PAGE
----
Its origins are a mystery, but conservationists said the discovery shows how ‘even the most improbable places can become havens for wildlife’

A rare orchid that disappeared from the UK was discovered on a rooftop at the City of London.  

The 15-strong colony of small-flowered tongue orchids was discovered growing on the green roof of Japanese investment bank Nomura.  

Serapias parviflora is generally found in the Mediterranean basin and along the Atlantic coast of France, Spain and Portugal. However, in 1989 a colony of this plant mysteriously appeared in Cornwall, only to vanish again in 2009.  

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The newly discovered orchids in London would be the only known wild colony of the species in the UK. It’s not understood how they got there, but ecologist Mark Patterson, who oversees the rooftop, has some theories.  

Orchid seeds are incredibly small and can travel great distances by wind, ” he said. The plants could have originated on the continent and were brought over the Channel on southerly winds. Once settled on the Nomura roof that the seeds could have formed a symbiosis with a mycorrhizal fungus enabling them to germinate and grow – while possible, the odds are astronomical. ”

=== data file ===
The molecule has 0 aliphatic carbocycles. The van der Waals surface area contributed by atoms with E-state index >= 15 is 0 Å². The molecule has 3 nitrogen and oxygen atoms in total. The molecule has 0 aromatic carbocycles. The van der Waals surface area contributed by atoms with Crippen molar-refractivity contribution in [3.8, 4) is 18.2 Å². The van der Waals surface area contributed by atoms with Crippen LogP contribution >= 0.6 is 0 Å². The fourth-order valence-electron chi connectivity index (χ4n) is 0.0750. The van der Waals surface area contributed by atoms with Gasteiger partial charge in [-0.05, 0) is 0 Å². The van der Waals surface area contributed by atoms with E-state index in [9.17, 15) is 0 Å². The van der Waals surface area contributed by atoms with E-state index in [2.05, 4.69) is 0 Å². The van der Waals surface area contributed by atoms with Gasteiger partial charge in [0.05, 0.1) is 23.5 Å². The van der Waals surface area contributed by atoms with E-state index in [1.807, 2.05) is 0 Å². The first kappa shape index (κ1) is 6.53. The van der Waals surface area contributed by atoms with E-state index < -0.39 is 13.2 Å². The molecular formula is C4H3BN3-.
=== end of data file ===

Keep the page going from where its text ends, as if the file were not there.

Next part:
Another possible explanation, according to Patterson, is that the seeds could have been embedded in the soil used to produce the green roof over a decade ago. The plants take years to grow when growing in dry soil conditions, which would explain why they are only coming to bloom now.  

One thing is for certain : the find is a testament to nature’s ability to thrive when it is given space.

An orchid stands proud amid solar panels on Nomuras green roof. Image : Nomura

To find Britains second colony of small-flowered tongue orchids is exciting in itself, but to find them on a green roof at the City of London isextraordinary on another level, if youll excuse the pun,” stated Mike Waller, author of Britains Orchids. “This is clear evidence that with dedication and patience, even the most improbable places can become havens for some of our rarest wildlife. ”

Wild orchids face many threats to their survival, including overgrazing, trampling by walkers and theft by illegal collectors. Given its location, the newly   found colony will be well protected from these dangers.

The orchids aren’t the only uncommon species to have colonised the bank ’s roof – a pair of black redstarts also have been spotted there. According to the RSPB, there are fewer than 100 nesting pairs of the bird in the UK.

Main image : Nomura